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The Ohel, Witton Cemetery Jewish Section

A Grade II Listed Building in Oscott, Birmingham

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Latitude: 52.5343 / 52°32'3"N

Longitude: -1.8815 / 1°52'53"W

OS Eastings: 408137

OS Northings: 292942

OS Grid: SP081929

Mapcode National: GBR 34N.7D

Mapcode Global: VH9YQ.BKQK

Plus Code: 9C4WG4M9+PC

Entry Name: The Ohel, Witton Cemetery Jewish Section

Listing Date: 20 June 2006

Grade: II

Source: Historic England

Source ID: 1391694

English Heritage Legacy ID: 494819

Location: Birmingham, B44

County: Birmingham

Electoral Ward/Division: Oscott

Built-Up Area: Birmingham

Traditional County: Staffordshire

Lieutenancy Area (Ceremonial County): West Midlands

Church of England Parish: Perry Barr

Church of England Diocese: Birmingham

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Jewish Prayer Hall [Ohel]. 1937. Essex and Goodman, architects. Red Flemish bond brick with ashlar dressings and a plain tile roof. Octagonal with offset buttresses to the angles.
Exterior: The East [entrance] and West [exit] sides each have double doors with 4-centered heads above which are windows with 3 lights. The North and South sides have blank, recessed panels where the Prayer Board and Roll of Honour hang inside. The other sides each have a 3-light, full-height window with traceried head. There is a stone parapet with blind panels. Above the entrance are the dates 5697 and 1937.
Interior: The stone floor has bands of inlayed marble to the edges and a Star of David to the centre. The windows have stained glass showing the Tribes of Israel and symbols of the faith. The central, bronze light fitting is in the shape of a Star of David. To the lower walls is oak panelling with vase-shaped finials at the angles and there are an oak prayer board and a roll of honour to the South and North sides, respectively. The ceiling is panelled with chevron mouldings to the ribs.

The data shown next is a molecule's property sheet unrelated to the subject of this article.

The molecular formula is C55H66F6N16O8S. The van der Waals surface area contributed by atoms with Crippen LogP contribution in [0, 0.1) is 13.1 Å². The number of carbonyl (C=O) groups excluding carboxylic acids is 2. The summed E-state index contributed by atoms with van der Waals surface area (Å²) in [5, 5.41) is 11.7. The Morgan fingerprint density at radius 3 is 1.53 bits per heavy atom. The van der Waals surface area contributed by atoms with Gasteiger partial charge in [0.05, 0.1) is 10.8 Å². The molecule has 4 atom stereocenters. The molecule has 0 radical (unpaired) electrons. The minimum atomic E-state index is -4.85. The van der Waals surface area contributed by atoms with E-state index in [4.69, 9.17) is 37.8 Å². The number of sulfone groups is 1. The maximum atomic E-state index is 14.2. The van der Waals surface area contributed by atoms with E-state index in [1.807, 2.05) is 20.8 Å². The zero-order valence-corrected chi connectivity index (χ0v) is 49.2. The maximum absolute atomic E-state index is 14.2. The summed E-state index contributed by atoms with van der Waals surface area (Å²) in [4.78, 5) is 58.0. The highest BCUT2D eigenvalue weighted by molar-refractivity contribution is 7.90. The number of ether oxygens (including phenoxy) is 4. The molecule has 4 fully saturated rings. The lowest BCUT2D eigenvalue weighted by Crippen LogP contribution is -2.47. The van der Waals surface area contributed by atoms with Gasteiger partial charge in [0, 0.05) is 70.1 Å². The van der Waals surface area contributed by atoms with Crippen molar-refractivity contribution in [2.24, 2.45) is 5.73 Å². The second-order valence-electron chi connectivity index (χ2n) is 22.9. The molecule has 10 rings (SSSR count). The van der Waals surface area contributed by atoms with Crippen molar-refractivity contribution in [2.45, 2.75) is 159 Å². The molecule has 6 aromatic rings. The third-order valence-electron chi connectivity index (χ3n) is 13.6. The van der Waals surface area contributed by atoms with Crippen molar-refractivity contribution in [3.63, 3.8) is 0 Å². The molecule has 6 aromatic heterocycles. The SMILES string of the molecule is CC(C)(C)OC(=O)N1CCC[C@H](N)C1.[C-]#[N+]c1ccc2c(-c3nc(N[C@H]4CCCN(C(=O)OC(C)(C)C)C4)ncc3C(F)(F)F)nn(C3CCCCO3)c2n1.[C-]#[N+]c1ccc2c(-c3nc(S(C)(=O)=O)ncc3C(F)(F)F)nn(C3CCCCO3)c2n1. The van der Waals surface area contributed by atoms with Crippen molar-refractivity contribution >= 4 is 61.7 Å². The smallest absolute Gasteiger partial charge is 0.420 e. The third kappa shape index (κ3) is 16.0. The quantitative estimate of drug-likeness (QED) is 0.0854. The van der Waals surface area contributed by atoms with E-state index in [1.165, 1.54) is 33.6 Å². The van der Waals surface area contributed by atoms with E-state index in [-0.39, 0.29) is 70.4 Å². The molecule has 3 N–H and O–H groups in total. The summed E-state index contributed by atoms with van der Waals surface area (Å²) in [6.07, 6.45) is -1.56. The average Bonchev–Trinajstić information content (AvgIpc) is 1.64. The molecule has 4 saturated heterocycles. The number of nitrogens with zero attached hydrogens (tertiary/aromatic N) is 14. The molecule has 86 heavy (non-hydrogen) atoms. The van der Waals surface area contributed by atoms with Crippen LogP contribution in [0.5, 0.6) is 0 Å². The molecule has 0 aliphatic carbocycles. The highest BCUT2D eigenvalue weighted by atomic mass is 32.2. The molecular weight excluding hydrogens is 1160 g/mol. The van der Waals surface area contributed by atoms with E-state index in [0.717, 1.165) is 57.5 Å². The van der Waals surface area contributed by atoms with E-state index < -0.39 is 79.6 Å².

HISTORY: The Ohel stands in the 1935 extension to the Jewish section of Witton cemetery, the earlier part of which dates from 1869. The earlier Ohel has been demolished.
SUMMARY OF IMPORTANCE: Ohelim , as a type of building, have tended to suffer from vandalism and neglect. This elaborate example by Essex and Goodman, which stands in the New Jewish Cemetery at Witton, Birmingham, continues to serve one of the largest and longest-established Jewish populations in Britain. It is designed in a late-Gothic style and has stained glass windows, both of which are rare features in Jewish buildings and reflect a changing use of styles in Anglo-Jewish architecture throughout the C20. The date of the design and completion of the ohel have a distinct poignancy, occurring at a time when so much of European Jewry was under threat.

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